What is the experience from other emerging markets? Big retail has got some traction in countries like China and Brazil. As Kumar put it “If you look at evidence from China, organised retailing has got more traction. That’s because they did not have many mom-and-pop stores to begin with. They were cultivating their own things which was locally community-based. But with more cities coming up, and migration of people from rural areas to cities, (it) gives more scope for organised retailing in China. Also space is not an issue in China. In India space is a constraint. Look at China and India. China is much bigger than India but the population is pretty much similar. Look at Brazil, it is as much bigger than India but the population is maybe one-sixth that of India. So they also have space.” Whereas space remains a key constraint for big retail stores like Wal-Mart, Tesco and Carrefour in India.
Also, in almost all emerging markets a local company is number one. As Lal told me, “There is not a single emerging market that I know where a foreign entrant is the number one retailer. In Brazil it is Pão de Açúcar, in China you have the local Beijing Bailian. In most markets, even when there are foreign entrants, the dominant retailer in the organised sector is still the local retailer.”
And there are several reasons for the same. The local retailers are very price competitive. “If Wal-Mart is operating in Brazil there is nothing that Wal-Mart can do in Brazil that the local Brazilian guy cannot do. If you want to procure supplies from China, you can procure supplies from China as much as Wal-Mart can procure supplies. On top of that they have local merchants that they know they can source from and Wal-Mart may not,” said Lal.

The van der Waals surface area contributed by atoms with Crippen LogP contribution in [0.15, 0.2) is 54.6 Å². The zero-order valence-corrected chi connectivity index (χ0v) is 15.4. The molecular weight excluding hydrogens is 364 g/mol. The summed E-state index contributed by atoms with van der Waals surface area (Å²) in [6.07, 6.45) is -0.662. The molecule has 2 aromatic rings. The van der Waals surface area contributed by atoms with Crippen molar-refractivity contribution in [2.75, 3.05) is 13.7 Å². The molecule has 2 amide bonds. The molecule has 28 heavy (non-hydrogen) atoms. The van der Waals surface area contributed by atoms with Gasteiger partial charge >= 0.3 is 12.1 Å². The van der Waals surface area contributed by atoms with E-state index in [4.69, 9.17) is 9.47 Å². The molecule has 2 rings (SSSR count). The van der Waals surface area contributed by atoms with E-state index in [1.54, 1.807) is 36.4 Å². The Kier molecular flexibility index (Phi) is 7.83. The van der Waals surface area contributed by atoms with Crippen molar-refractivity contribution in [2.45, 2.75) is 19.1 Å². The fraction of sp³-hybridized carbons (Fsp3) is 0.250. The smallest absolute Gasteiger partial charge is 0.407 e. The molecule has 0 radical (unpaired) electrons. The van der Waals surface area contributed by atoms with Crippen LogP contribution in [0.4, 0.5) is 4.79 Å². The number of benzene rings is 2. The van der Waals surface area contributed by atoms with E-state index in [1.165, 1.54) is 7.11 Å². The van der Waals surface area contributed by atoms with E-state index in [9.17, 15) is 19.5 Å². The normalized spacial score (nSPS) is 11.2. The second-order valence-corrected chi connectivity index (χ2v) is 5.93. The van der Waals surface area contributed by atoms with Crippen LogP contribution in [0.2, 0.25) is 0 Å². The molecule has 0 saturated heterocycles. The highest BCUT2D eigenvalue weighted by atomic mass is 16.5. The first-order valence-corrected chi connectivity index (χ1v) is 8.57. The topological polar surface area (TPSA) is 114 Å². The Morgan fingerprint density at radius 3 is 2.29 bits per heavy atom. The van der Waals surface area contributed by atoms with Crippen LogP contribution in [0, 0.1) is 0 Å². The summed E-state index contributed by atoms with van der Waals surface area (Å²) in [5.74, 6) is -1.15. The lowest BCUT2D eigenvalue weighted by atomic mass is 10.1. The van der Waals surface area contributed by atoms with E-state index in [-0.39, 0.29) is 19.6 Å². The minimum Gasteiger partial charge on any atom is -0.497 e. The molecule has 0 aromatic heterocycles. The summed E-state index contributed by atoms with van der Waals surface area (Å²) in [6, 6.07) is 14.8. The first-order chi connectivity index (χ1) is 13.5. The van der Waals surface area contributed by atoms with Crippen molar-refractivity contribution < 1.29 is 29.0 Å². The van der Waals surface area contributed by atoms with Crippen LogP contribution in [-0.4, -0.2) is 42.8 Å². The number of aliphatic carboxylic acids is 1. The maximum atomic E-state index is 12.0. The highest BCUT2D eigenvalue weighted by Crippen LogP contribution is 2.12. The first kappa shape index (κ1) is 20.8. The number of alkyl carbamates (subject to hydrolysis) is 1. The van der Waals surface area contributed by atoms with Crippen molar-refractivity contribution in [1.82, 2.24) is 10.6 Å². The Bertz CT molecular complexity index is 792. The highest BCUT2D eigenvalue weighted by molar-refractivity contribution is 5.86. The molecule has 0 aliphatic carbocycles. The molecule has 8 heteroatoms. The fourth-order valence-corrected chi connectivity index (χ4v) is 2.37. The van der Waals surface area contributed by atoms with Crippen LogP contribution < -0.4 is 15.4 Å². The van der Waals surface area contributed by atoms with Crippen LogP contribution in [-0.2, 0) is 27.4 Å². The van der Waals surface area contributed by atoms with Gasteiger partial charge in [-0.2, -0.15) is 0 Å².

Will foreign players be able to crack the market, when most of the Indian retailers are bleeding? The biggest Indian business groups have tried to crack organised retailing over the last decade. The Tatas, the Birlas, the Ambanis, all have a significant presence in the sector. But despite that organised retailing remains a small part of the overall retail business. As Sreenivasan Jain writes in the DNA: “For starters, India has had big or organised retail for about 15 years now, not a small stretch of time. Some of the biggest Indian corporates are in this space, like Reliance, the Birlas, Godrej, RPG (Sanjeev Goenka Group) and Kishore Biyani’s Future Group. Despite this, organised retail is only 5 percent of the Indian retail market. The remaining 95 percent is still unorganised.” (You can read the complete column here).
And all these big players are losing money hand over fist. “Last year, Reliance Fresh posted a loss of Rs 247 crore, Bharti posted a loss of Rs 266 crore, and Aditya Birla group, which runs the chain of More supermarkets, posted a loss of Rs 423 crore. Some retail chains have actually shut down, like Subhiksha, which at one time had almost 1,500 outlets,” writes Jain.